The ABCs of CSAs
Last week I overheard a gal say to her guy, “I’m so pumped for ramps!” I smiled and kept walking, and then remembered that many Community Supported Agriculture (CSA) operations will soon begin delivering their first boxes of produce to their eager subscribers. “Eager” is an apt word for many people I know who subscribe to a CSA—they are simply giddy with excitement as they anticipate receiving their first spring shipment of ramps, water cress, asparagus, and other early spring delights from their favorite producer.
The Basics on CSAs
The concept of a CSA can be confusing, but basically, a CSA is a partnership between local farmers and their subscribers. Before the growing season commences, a CSA farming operation will sell subscriptions to members of the public who pay upfront and then become stakeholders in the farm. The public stakeholders then receive regular deliveries from the producer in return for their subscription.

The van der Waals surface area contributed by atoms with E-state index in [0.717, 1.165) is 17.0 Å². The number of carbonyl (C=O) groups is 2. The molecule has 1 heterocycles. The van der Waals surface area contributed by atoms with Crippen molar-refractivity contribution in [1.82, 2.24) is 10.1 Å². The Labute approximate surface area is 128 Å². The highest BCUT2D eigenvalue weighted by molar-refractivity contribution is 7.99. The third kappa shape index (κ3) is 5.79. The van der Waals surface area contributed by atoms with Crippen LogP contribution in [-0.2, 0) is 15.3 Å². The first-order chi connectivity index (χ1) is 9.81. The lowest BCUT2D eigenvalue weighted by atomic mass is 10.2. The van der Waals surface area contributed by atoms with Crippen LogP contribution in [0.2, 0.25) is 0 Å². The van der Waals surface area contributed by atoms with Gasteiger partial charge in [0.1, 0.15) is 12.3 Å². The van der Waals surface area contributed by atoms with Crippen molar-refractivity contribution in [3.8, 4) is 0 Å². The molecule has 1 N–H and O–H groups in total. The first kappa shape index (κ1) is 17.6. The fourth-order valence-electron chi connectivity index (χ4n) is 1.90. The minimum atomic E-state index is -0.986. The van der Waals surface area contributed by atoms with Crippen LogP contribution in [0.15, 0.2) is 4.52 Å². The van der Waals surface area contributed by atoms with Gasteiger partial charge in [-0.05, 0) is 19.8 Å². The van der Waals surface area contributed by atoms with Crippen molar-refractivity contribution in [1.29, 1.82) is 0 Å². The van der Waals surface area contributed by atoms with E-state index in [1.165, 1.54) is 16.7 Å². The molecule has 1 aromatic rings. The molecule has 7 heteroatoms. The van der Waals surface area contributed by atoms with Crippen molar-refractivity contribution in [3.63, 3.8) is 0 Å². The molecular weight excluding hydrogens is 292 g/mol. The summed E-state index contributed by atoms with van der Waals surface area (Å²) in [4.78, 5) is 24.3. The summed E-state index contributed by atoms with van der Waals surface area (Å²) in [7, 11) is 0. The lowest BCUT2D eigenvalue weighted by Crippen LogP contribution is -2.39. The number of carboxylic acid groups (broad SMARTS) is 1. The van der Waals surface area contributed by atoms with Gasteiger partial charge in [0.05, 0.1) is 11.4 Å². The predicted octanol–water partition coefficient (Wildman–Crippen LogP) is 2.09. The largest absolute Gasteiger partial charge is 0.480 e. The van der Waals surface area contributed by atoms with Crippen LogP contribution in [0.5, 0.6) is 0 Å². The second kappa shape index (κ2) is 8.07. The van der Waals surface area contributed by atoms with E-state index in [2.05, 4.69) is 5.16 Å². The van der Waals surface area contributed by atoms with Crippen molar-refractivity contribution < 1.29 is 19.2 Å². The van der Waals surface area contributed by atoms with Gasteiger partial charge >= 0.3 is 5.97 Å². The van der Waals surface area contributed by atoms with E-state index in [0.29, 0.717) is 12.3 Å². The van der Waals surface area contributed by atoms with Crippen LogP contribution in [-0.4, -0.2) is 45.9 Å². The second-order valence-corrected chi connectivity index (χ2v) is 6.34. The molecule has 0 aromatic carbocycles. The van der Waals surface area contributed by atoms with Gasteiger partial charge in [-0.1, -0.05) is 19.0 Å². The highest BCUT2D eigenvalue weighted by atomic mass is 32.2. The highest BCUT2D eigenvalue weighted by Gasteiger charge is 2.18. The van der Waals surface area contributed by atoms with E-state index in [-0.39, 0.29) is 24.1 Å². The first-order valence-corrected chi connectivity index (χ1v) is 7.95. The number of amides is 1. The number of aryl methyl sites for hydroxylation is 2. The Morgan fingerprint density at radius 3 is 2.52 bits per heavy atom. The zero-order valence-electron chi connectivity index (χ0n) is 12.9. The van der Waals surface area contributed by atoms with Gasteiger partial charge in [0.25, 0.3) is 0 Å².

When you subscribe, you enjoy the benefit of having a relationship and understanding with the people growing your food. In a very direct way, you experience the risks and the bounties that the producer experiences.
Membership arrangements, delivery locations and frequency, products, opportunities for involvement, and costs vary with each CSA operation, so research is important in order to find one that suits you. There are several CSA opportunities in the Twin Cities area. Land Stewardship Project has a list of participating farm CSAs on their website, as does the Minnesota Department of Agriculture.
CSAs can provide more than just produce—eggs, flowers, cheese, meat, and more are also available through CSAs in Minnesota. Here are some:
Shepherd’s Way Farms’ artisan cheese CSA: shepherdswayfarms.com
Grass Run Farm’s organic, grass-fed meat CSA: grassrunfarm.com
Trumpeter Swan Farm’s free-range egg CSA: trumpeterswanfarm.com
Common Place Farm’s fresh cut, chemical-free flower CSA: livethislifeonpurpose.com